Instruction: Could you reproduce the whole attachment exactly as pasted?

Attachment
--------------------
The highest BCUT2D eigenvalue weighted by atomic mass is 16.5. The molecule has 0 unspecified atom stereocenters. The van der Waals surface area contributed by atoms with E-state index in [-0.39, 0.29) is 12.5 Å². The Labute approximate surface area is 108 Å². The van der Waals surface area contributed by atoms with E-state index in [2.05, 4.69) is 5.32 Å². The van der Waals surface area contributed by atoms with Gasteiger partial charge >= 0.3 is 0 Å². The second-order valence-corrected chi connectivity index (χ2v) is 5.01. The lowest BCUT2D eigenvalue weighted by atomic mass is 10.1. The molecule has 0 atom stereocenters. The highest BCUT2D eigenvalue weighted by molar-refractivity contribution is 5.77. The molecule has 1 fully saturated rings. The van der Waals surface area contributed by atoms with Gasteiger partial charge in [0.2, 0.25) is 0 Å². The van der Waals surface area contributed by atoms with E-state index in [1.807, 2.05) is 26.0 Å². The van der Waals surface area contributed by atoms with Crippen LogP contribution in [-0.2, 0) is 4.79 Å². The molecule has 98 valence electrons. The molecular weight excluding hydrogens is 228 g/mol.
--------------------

The highest BCUT2D eigenvalue weighted by atomic mass is 16.5. The molecule has 0 unspecified atom stereocenters. The van der Waals surface area contributed by atoms with E-state index in [-0.39, 0.29) is 12.5 Å². The Labute approximate surface area is 108 Å². The van der Waals surface area contributed by atoms with E-state index in [2.05, 4.69) is 5.32 Å². The van der Waals surface area contributed by atoms with Gasteiger partial charge >= 0.3 is 0 Å². The second-order valence-corrected chi connectivity index (χ2v) is 5.01. The lowest BCUT2D eigenvalue weighted by atomic mass is 10.1. The molecule has 0 atom stereocenters. The highest BCUT2D eigenvalue weighted by molar-refractivity contribution is 5.77. The molecule has 1 fully saturated rings. The van der Waals surface area contributed by atoms with Gasteiger partial charge in [0.2, 0.25) is 0 Å². The van der Waals surface area contributed by atoms with E-state index in [1.807, 2.05) is 26.0 Å². The van der Waals surface area contributed by atoms with Crippen LogP contribution in [-0.2, 0) is 4.79 Å². The molecule has 98 valence electrons. The molecular weight excluding hydrogens is 228 g/mol.